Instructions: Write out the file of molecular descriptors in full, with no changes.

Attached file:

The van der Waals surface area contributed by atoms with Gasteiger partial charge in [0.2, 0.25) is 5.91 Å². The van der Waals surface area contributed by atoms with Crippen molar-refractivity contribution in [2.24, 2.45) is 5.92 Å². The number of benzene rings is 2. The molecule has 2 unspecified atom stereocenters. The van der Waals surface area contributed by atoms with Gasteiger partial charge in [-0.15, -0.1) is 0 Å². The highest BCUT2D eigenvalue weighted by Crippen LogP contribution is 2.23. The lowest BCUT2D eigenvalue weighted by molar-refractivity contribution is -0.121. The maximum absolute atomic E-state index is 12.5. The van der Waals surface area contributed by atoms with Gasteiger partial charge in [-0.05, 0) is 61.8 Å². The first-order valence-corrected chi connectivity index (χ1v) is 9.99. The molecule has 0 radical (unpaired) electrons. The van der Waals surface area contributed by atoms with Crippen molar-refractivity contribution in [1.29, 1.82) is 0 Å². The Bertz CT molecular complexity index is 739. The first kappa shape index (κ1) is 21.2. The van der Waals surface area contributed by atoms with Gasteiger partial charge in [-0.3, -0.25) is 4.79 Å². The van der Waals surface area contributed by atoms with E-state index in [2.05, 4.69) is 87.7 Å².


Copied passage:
The van der Waals surface area contributed by atoms with Gasteiger partial charge in [0.2, 0.25) is 5.91 Å². The van der Waals surface area contributed by atoms with Crippen molar-refractivity contribution in [2.24, 2.45) is 5.92 Å². The number of benzene rings is 2. The molecule has 2 unspecified atom stereocenters. The van der Waals surface area contributed by atoms with Gasteiger partial charge in [-0.15, -0.1) is 0 Å². The highest BCUT2D eigenvalue weighted by Crippen LogP contribution is 2.23. The lowest BCUT2D eigenvalue weighted by molar-refractivity contribution is -0.121. The maximum absolute atomic E-state index is 12.5. The van der Waals surface area contributed by atoms with Gasteiger partial charge in [-0.05, 0) is 61.8 Å². The first-order valence-corrected chi connectivity index (χ1v) is 9.99. The molecule has 0 radical (unpaired) electrons. The van der Waals surface area contributed by atoms with Crippen molar-refractivity contribution in [1.29, 1.82) is 0 Å². The Bertz CT molecular complexity index is 739. The first kappa shape index (κ1) is 21.2. The van der Waals surface area contributed by atoms with Gasteiger partial charge in [-0.3, -0.25) is 4.79 Å². The van der Waals surface area contributed by atoms with E-state index in [2.05, 4.69) is 87.7 Å².